1. Chairperson introduces issue and problems
2. Chairperson starts informal discussion with questions
3. Discussants express views and information about the topic and interact with one another
4. Chairperson serves as a moderator, clarifying and restating issue, redirects discussion, and summarizes points,
5. Open Forum may follow
6. Chairperson ends by summarizing major points

23

PROS OF PANEL DISCUSSION

1. Chairperson has more control
2. Experts present different opinions and can provoke better discussion than a one-person discussion.
3. Open forum for audience
4. Informal contact with the audience.
5. Frequent changes of speaker and viewpoint keep the audience interested and stimulate discussion.

24

CONS OF PANEL DISCUSSION

1. Less organized than a symposium
2. Not cover all aspects of the problem or may over-emphasize one aspect.
3. Extreme differences of opinion among the panel may block progress toward a solution.
4. Requires a skilled moderator.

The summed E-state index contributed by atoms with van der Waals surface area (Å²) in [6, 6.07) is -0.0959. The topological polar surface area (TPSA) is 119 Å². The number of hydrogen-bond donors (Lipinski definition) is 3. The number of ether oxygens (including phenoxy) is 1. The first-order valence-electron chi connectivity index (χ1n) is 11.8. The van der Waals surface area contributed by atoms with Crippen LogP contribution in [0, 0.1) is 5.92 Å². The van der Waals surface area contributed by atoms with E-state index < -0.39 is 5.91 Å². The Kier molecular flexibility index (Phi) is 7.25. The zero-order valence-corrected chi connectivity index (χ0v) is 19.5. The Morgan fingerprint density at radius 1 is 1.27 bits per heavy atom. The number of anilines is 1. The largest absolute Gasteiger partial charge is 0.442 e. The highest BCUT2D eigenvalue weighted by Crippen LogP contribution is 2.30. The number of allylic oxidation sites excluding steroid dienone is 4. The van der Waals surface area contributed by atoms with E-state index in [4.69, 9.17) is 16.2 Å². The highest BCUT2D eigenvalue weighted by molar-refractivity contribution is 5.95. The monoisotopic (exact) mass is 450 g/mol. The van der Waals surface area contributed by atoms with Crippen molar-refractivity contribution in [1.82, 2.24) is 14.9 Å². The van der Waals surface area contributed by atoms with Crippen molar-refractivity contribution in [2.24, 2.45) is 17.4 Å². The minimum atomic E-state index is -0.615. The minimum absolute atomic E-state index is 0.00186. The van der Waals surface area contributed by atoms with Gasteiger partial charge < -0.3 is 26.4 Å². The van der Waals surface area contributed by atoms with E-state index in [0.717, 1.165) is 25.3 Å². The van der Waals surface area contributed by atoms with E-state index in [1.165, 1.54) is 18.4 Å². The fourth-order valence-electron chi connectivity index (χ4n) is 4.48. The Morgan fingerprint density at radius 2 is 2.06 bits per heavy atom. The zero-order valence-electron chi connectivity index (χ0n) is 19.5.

5. Personalities may overshadow content.
6. Experts are often not effective speakers.

25

USES OF COLLOQUY

1. To identify and explore a problem or issue.
2. To give the audience an understanding of the various parts of a problem.
3. To weigh the advantages and disadvantages of a course of action.

26

PROS OF COLLOQUY

1. Provides audience representation and feedback from audience to expert.
2. Permits presentation of various sides of an issue.
3. Variety of speakers and presentations stimulates interest of members of the audience.

27

CONS OF COLLOQUY

1. Difficult for the moderator to hold the participants to the topic under discussion.
2. Audience members are in a primarily passive role.
3. Some members may want to “hog the show.”
4. Extreme difference of opinion among the group members may block progress toward a solution.

28

1. Similar to panel discussion
2. Expert discussants
3. Chairperson
4. Audience can ask or comment anytime
5. No separate Open Forum

SINGLE PANEL COLLOQUY

29

1. Modified version of the panel using 6 to 8 persons — half representing the audience, and half serving as resource people or experts.
2. Expert Panel
3. No active role in discussion
4. Lay Panel
5. Discuss topic
6. Throw questions at Expert Panel if needed
7. Open Forum follows

TWO PANEL COLLOQUY

30

• A group of people engaged in specialized study led by a recognized authority in the subject being studied:
Experts/ Authorities gives inputs about lesson at hand and lectures
• Single session or a series of sessions
• Use is to study a subject in depth under the guidance of an authority

SEMINAR